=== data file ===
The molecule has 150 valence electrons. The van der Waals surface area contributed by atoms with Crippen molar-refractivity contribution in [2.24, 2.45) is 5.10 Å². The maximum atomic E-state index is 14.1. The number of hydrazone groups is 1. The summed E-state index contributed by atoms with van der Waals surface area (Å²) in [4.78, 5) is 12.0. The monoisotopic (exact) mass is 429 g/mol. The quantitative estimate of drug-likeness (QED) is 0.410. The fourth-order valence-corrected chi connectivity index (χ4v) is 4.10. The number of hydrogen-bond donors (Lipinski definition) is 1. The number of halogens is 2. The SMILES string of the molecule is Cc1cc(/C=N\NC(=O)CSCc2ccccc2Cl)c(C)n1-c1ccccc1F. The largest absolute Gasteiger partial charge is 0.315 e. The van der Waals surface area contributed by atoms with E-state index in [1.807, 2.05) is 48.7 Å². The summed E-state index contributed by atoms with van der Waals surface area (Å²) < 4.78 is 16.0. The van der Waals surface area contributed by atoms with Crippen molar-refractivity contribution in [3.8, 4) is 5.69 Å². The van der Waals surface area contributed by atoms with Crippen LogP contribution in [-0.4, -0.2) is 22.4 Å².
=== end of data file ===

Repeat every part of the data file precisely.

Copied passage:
The molecule has 150 valence electrons. The van der Waals surface area contributed by atoms with Crippen molar-refractivity contribution in [2.24, 2.45) is 5.10 Å². The maximum atomic E-state index is 14.1. The number of hydrazone groups is 1. The summed E-state index contributed by atoms with van der Waals surface area (Å²) in [4.78, 5) is 12.0. The monoisotopic (exact) mass is 429 g/mol. The quantitative estimate of drug-likeness (QED) is 0.410. The fourth-order valence-corrected chi connectivity index (χ4v) is 4.10. The number of hydrogen-bond donors (Lipinski definition) is 1. The number of halogens is 2. The SMILES string of the molecule is Cc1cc(/C=N\NC(=O)CSCc2ccccc2Cl)c(C)n1-c1ccccc1F. The largest absolute Gasteiger partial charge is 0.315 e. The van der Waals surface area contributed by atoms with E-state index in [1.807, 2.05) is 48.7 Å². The summed E-state index contributed by atoms with van der Waals surface area (Å²) < 4.78 is 16.0. The van der Waals surface area contributed by atoms with Crippen molar-refractivity contribution in [3.8, 4) is 5.69 Å². The van der Waals surface area contributed by atoms with Crippen LogP contribution in [-0.4, -0.2) is 22.4 Å².